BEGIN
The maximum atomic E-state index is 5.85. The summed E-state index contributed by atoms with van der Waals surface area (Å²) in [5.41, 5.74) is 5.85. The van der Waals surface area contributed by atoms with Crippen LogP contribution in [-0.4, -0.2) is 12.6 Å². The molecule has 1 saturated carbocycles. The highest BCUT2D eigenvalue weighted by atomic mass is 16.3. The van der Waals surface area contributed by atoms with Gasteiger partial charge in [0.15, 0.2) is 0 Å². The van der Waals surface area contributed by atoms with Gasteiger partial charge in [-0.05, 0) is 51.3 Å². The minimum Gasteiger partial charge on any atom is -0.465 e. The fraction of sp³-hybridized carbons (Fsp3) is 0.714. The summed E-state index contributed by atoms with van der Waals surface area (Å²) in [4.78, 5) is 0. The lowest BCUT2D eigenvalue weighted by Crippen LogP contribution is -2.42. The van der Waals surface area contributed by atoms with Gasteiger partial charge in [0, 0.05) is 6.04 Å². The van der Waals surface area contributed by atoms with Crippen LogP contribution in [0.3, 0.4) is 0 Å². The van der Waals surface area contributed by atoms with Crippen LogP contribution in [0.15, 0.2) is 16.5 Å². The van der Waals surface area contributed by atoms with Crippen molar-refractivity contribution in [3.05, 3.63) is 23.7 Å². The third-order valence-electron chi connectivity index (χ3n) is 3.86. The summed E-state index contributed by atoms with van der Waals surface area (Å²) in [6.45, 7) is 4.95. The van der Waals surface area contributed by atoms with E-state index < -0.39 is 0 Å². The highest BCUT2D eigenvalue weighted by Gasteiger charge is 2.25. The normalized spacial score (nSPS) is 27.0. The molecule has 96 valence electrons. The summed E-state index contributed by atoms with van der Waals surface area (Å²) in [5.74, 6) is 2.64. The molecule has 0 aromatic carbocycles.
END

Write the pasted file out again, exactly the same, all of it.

The maximum atomic E-state index is 5.85. The summed E-state index contributed by atoms with van der Waals surface area (Å²) in [5.41, 5.74) is 5.85. The van der Waals surface area contributed by atoms with Crippen LogP contribution in [-0.4, -0.2) is 12.6 Å². The molecule has 1 saturated carbocycles. The highest BCUT2D eigenvalue weighted by atomic mass is 16.3. The van der Waals surface area contributed by atoms with Gasteiger partial charge in [0.15, 0.2) is 0 Å². The van der Waals surface area contributed by atoms with Gasteiger partial charge in [-0.05, 0) is 51.3 Å². The minimum Gasteiger partial charge on any atom is -0.465 e. The fraction of sp³-hybridized carbons (Fsp3) is 0.714. The summed E-state index contributed by atoms with van der Waals surface area (Å²) in [4.78, 5) is 0. The lowest BCUT2D eigenvalue weighted by Crippen LogP contribution is -2.42. The van der Waals surface area contributed by atoms with Gasteiger partial charge in [0, 0.05) is 6.04 Å². The van der Waals surface area contributed by atoms with Crippen LogP contribution in [0.3, 0.4) is 0 Å². The van der Waals surface area contributed by atoms with Crippen LogP contribution in [0.15, 0.2) is 16.5 Å². The van der Waals surface area contributed by atoms with Crippen molar-refractivity contribution in [3.05, 3.63) is 23.7 Å². The third-order valence-electron chi connectivity index (χ3n) is 3.86. The summed E-state index contributed by atoms with van der Waals surface area (Å²) in [6.45, 7) is 4.95. The van der Waals surface area contributed by atoms with E-state index < -0.39 is 0 Å². The highest BCUT2D eigenvalue weighted by Gasteiger charge is 2.25. The normalized spacial score (nSPS) is 27.0. The molecule has 96 valence electrons. The summed E-state index contributed by atoms with van der Waals surface area (Å²) in [5.74, 6) is 2.64. The molecule has 0 aromatic carbocycles.